If we were eating “high on the hog,” the garden’s bounty was accompanied by a cut of meat, usually pork.  The greens might be served with the fried fatback itself, salty and crunchy between two pieces of cornbread or short ribs slow cooked in the Dutch oven.

Pigs were important to Southern Poverty Food it seems…thankfully.  High on the hog….  Pigs were always one of the mainstays of Southern cuisine.  Easy to raise, with eight to twelve in a litter.  Left alone they would “root hog or die” and even a blind one “will find an acorn if they root hog hard enough.”

Recognizable cuts were usually breaded and fried or roasted over open fires or above hardwood coals.  Sometimes, on special or large celebrations, whole hogs were buried in a deep hole filled with hardwood, then covered with wet burlap bags and left to slow cook all day.  Thinking of it has triggered a Pavlovian reaction.

Unrecognizable portions were turned into sausage, liver mush, hash, or head cheese…which is not cheese at all.  There was also fresh bacon to serve with brains and eggs the first morning after a hog was slaughtered.

Slow cookin’ over glowing embers was something we picked up from indigenous folk before we uprooted them and marched them west to the “Indian Lands”.  Something else we picked up was using the hog “from rooter to the tooter” but not from the Native Americans.  From pig’s snouts to chitlins’, loin to pig’s feet, little was wasted.  We picked that habit from folks bought, paid for, and shipped from another continent.  People who weren’t allowed to eat “high off the hog” during earlier times.

Pigs were not indigenous to North America, either.  Interestingly, I was “today old” when I discovered the infamous explorer, Hernando de Soto, brought the first pigs to North America.  Thirteen originally, they must be prodigious breeders if the wild hogs in our area are an indication.  I was a history major and teacher, shouldn’t I have known that?  I wasn’t paying attention that day or I did know it and forgot it.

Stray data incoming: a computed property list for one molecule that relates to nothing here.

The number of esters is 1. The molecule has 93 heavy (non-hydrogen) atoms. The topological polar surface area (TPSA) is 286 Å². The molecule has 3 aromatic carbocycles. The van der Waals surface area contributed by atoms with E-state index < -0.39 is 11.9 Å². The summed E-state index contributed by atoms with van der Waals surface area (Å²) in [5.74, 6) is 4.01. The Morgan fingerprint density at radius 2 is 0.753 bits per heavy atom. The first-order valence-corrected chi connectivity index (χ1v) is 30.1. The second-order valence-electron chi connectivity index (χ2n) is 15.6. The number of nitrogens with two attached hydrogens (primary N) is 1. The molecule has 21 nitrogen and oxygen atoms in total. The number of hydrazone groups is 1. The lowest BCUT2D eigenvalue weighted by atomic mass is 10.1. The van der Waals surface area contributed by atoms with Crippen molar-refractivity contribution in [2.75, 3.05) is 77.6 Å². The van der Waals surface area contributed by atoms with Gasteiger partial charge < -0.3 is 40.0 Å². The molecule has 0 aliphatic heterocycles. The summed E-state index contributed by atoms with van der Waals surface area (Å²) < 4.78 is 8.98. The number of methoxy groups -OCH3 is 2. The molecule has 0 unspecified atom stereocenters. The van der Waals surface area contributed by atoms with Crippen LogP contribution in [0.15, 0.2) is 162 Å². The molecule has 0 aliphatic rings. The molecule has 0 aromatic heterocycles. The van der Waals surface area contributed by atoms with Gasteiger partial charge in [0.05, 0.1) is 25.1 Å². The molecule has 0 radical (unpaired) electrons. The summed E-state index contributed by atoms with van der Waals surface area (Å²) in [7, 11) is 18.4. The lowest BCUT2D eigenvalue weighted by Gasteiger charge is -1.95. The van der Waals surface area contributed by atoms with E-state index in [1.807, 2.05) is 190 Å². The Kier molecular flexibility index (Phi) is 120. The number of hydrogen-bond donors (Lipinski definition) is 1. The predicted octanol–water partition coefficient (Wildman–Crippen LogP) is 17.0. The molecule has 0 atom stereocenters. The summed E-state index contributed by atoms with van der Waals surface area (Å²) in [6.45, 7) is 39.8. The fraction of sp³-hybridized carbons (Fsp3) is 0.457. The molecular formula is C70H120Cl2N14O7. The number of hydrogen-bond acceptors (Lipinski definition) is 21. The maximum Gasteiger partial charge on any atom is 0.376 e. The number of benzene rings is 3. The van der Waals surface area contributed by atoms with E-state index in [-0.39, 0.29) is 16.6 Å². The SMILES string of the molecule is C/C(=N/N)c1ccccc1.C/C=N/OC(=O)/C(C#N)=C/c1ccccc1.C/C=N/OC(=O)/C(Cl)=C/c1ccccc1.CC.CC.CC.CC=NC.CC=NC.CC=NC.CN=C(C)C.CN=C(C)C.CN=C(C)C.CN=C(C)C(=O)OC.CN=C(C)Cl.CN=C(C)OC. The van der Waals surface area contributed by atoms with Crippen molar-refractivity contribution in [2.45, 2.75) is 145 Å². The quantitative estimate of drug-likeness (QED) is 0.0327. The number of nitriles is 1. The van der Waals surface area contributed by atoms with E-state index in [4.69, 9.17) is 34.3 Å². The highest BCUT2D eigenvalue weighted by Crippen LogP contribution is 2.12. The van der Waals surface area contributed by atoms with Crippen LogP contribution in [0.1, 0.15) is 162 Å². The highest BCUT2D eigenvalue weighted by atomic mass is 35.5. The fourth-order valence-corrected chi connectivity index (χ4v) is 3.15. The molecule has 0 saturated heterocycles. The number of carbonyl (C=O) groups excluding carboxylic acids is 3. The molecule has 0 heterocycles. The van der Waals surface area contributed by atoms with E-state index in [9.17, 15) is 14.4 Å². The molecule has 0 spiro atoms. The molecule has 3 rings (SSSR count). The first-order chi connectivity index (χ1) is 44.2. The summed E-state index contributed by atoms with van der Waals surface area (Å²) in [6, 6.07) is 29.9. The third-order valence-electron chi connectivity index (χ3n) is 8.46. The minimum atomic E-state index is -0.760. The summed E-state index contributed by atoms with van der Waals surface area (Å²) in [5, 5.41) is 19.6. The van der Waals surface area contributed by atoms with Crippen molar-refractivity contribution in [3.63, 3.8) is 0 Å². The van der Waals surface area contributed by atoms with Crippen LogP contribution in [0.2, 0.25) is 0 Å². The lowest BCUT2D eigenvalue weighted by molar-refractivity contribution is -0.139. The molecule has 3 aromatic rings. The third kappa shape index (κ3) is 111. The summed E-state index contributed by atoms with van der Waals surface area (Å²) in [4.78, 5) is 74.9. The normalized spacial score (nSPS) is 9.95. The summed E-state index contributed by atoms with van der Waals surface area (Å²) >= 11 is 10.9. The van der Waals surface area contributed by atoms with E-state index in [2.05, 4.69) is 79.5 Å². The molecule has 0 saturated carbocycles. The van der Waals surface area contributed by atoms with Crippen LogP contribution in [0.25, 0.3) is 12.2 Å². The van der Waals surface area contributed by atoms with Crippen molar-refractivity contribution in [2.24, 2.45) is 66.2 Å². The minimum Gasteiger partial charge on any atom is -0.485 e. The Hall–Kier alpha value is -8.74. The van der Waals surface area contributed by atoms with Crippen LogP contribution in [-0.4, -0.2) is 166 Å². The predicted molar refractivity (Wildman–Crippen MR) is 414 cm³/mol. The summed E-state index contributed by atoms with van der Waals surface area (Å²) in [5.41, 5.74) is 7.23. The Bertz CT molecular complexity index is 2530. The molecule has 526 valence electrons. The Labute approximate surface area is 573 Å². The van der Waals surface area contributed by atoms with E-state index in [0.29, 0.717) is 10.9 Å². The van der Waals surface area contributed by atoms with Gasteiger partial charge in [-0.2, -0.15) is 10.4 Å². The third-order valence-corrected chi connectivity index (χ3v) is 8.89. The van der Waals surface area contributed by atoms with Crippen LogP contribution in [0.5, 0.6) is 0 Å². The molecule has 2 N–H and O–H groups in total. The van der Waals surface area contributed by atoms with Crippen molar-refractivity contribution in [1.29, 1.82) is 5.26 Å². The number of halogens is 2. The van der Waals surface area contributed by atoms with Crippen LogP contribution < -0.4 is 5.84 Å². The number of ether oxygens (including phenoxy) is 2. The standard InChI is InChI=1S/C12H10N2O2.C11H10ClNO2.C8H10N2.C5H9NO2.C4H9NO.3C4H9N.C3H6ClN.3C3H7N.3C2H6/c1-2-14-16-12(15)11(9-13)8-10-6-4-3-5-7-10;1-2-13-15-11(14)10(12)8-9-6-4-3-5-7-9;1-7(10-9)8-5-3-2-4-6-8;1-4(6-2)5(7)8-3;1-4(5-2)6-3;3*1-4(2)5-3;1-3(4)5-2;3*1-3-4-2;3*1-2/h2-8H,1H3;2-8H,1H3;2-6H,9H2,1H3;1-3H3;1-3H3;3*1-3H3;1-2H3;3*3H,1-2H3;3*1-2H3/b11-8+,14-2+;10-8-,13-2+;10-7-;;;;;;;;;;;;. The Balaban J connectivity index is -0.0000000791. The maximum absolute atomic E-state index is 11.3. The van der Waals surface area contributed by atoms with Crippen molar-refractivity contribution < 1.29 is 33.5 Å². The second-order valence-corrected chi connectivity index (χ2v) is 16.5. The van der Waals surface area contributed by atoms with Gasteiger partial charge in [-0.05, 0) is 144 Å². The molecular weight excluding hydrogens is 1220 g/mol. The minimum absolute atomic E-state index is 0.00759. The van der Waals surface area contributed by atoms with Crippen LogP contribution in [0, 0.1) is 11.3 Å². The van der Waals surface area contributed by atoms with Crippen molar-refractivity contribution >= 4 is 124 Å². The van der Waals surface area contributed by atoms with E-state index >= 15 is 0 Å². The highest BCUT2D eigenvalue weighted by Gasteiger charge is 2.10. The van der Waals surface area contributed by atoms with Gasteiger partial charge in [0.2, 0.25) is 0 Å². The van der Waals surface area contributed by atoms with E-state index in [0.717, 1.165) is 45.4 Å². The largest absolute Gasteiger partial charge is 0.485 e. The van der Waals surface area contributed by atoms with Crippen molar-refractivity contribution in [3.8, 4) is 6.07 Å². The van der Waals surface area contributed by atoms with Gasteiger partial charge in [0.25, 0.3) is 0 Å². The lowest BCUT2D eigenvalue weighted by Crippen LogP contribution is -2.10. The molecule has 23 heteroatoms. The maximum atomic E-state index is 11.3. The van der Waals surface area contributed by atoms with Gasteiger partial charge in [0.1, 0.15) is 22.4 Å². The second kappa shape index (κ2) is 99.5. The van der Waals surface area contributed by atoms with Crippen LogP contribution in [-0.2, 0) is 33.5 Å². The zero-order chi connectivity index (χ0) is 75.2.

The Spanish invaders saw Taino Indians of the West Indies cooking meat and fish over a pit of coals on a framework of green wooden sticks. The Spanish spelling of the Indian name for that framework was “barbacoa”.  A tradition and a name were born.

I wonder why my own Southern “rearing” had so much in common with the people of color or Native Americans that lived in nearby enclaves.  Enclaves created by the enforced segregation of the period.  I remember the wariness and fear that undercut the period and the relationships, the period of hard fighting for Civil Rights.

Our food was the same…just not seasoned as well.

There were a few people of color who lived in old sharecropper shanties in the area of my childhood and many Native Americans who had adopted the same names as my Scots Irish forefathers, intermarrying and moving to a place named “Indian Land”, just south of “Indian Trail”, west of “the Waxhaws” and east of the Catawba River.  What is in a name?

Regardless of race, creed, or color, we all shared the same love affair for slow-cooked pork, and the creative use of “certain” pig parts.  Served with a wedge of cornbread, red-hulled peas with onion and the “greens de jour.”  When I say we, I am speaking of the family I grew up with, in the area I grew up in although it seems Neo-Southern cuisine has caught on again, both above and west of the Mason-Dixon.  A “new” cuisine that features greens and pork extensively.

I have drawn a line.  I draw it just before the tooter in “from rooter to the tooter.”  I shouldn’t limit myself, but I have not participated in a chitlin strut or dined on the porcine version of Mountain Oysters, sometimes called “pig fries”.  I probably won’t…although I can’t guarantee what might have been in the barbeque hash served over white rice…don’t know what’s in it, don’t care what’s in it…um, um, good…as are pig knuckles, brains, and eggs, and liver mush.   Okay, I should rethink the chitlins and pig fries.  Nothing ventured…a New Year’s resolution?

By the time you read this, it will be New Year’s Day.  The tradition of serving collard greens and black-eyed peas will be observed in my little piece of heaven…a tradition I have not varied from ever during my lifetime.  A superstitious fear.  Peas for luck and collards for money.  Not that I have vast amounts of luck or money, I’ m just afraid I will lose what little I have.

The meal will be seasoned with pig renderings, a dash of vinegar and hot sauce.  Pork chops and cornbread will accompany but they won’t be the main course.  Greens and black-eyed peas are the stars on this day.

May your next New Year be everything you want…or at least everything you need.

From The Cook’s Cook: Southern Poverty Food: How the Other 90% Ate,  May 2018,  https://thecookscook.com/features/southern-poverty-food-how-the-other-90-ate/

The Image was lifted from Wikipedia with malice and forethought.

For further readings about any subjects under the sun, go to https://www.amazon.com/Don-Miller/e/B018IT38GM